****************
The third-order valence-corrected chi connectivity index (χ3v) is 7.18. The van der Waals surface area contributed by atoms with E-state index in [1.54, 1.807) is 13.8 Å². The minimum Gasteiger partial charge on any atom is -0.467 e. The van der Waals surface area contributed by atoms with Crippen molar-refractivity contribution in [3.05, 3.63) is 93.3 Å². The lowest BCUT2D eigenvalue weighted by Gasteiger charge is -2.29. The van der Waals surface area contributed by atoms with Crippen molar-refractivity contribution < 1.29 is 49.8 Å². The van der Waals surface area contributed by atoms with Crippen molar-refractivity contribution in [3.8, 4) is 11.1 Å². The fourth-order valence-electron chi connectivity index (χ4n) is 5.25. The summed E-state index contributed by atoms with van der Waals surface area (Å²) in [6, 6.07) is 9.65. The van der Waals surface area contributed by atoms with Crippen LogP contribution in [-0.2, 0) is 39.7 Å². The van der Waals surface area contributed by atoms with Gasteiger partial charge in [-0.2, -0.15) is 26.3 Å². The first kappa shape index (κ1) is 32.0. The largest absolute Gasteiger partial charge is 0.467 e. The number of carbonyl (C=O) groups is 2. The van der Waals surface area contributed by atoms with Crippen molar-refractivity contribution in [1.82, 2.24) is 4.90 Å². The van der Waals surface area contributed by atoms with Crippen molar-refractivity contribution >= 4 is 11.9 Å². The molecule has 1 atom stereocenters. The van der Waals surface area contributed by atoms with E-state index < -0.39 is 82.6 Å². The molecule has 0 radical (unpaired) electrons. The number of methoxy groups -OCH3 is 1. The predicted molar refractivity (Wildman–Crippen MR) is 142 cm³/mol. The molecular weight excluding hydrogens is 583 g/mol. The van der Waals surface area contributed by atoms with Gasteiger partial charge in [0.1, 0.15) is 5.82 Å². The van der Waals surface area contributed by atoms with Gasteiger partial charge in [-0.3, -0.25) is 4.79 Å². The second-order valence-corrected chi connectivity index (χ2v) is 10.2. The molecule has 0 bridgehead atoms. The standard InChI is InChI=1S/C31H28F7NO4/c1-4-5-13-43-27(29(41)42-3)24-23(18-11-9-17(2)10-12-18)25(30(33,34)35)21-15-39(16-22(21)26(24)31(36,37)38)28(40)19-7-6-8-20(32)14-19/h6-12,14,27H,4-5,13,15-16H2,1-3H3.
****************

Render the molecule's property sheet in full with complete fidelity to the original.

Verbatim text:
The third-order valence-corrected chi connectivity index (χ3v) is 7.18. The van der Waals surface area contributed by atoms with E-state index in [1.54, 1.807) is 13.8 Å². The minimum Gasteiger partial charge on any atom is -0.467 e. The van der Waals surface area contributed by atoms with Crippen molar-refractivity contribution in [3.05, 3.63) is 93.3 Å². The lowest BCUT2D eigenvalue weighted by Gasteiger charge is -2.29. The van der Waals surface area contributed by atoms with Crippen molar-refractivity contribution < 1.29 is 49.8 Å². The van der Waals surface area contributed by atoms with Crippen molar-refractivity contribution in [3.8, 4) is 11.1 Å². The fourth-order valence-electron chi connectivity index (χ4n) is 5.25. The summed E-state index contributed by atoms with van der Waals surface area (Å²) in [6, 6.07) is 9.65. The van der Waals surface area contributed by atoms with Crippen LogP contribution in [-0.2, 0) is 39.7 Å². The van der Waals surface area contributed by atoms with Gasteiger partial charge in [-0.2, -0.15) is 26.3 Å². The first kappa shape index (κ1) is 32.0. The largest absolute Gasteiger partial charge is 0.467 e. The number of carbonyl (C=O) groups is 2. The van der Waals surface area contributed by atoms with Crippen molar-refractivity contribution in [1.82, 2.24) is 4.90 Å². The van der Waals surface area contributed by atoms with Crippen molar-refractivity contribution >= 4 is 11.9 Å². The molecule has 1 atom stereocenters. The van der Waals surface area contributed by atoms with E-state index < -0.39 is 82.6 Å². The molecule has 0 radical (unpaired) electrons. The number of methoxy groups -OCH3 is 1. The predicted molar refractivity (Wildman–Crippen MR) is 142 cm³/mol. The molecular weight excluding hydrogens is 583 g/mol. The van der Waals surface area contributed by atoms with Gasteiger partial charge in [0.1, 0.15) is 5.82 Å². The van der Waals surface area contributed by atoms with Gasteiger partial charge in [-0.3, -0.25) is 4.79 Å². The second-order valence-corrected chi connectivity index (χ2v) is 10.2. The molecule has 0 bridgehead atoms. The standard InChI is InChI=1S/C31H28F7NO4/c1-4-5-13-43-27(29(41)42-3)24-23(18-11-9-17(2)10-12-18)25(30(33,34)35)21-15-39(16-22(21)26(24)31(36,37)38)28(40)19-7-6-8-20(32)14-19/h6-12,14,27H,4-5,13,15-16H2,1-3H3.